LONDON (Reuters) - More than a quarter of workers in Britain have not had any training in their jobs in the past year, according to a survey that underscored the productivity challenge facing the country.
The survey, commissioned by the Association of International Certified Professional Accountants (AICPA), also showed 37 percent of workers who responded to questions said they did not believe they needed to improve their skills.
Andrew Harding, chief executive for management accounting at the AICPA, said workers were at risk from the push for more automation by many companies — 62 percent of company executives polled by AICPA said sections of their operations could be automated in the next five years.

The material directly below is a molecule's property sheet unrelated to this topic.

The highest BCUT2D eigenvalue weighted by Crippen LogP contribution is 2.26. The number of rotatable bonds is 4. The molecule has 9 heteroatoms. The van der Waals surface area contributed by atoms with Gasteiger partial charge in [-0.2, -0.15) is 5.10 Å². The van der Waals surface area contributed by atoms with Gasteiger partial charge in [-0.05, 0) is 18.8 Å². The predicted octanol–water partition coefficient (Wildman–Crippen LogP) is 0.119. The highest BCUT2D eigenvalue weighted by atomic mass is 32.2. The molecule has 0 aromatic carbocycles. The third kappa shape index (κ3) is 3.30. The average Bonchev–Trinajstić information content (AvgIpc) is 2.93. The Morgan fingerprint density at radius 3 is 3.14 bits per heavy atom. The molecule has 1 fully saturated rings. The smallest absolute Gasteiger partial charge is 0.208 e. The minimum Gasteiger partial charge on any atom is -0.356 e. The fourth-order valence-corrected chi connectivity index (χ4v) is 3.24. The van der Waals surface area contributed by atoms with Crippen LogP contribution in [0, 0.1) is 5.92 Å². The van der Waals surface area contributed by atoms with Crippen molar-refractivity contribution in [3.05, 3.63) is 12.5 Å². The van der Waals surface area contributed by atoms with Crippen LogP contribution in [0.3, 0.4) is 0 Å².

But only 38 percent of workers thought any portion of their role would be automated and 26 percent had not even considered the impact of automation on their roles.
“As the UK debates the best path for Brexit, businesses and employees need to wake up to career complacency and help to solve the productivity problem,” Harding said.
Opinion poll firm Opinium surveyed 2,008 workers and 505 senior managers in early May.
Britain has lagged behind other countries in terms of improving productivity in recent years, raising concerns about long-term growth at a time when the country’s departure from the European Union is also expected to weigh on the economy.
(This version of the story refiles to corrects acronym in third paragraph to AICPA)
Writing by William Schomberg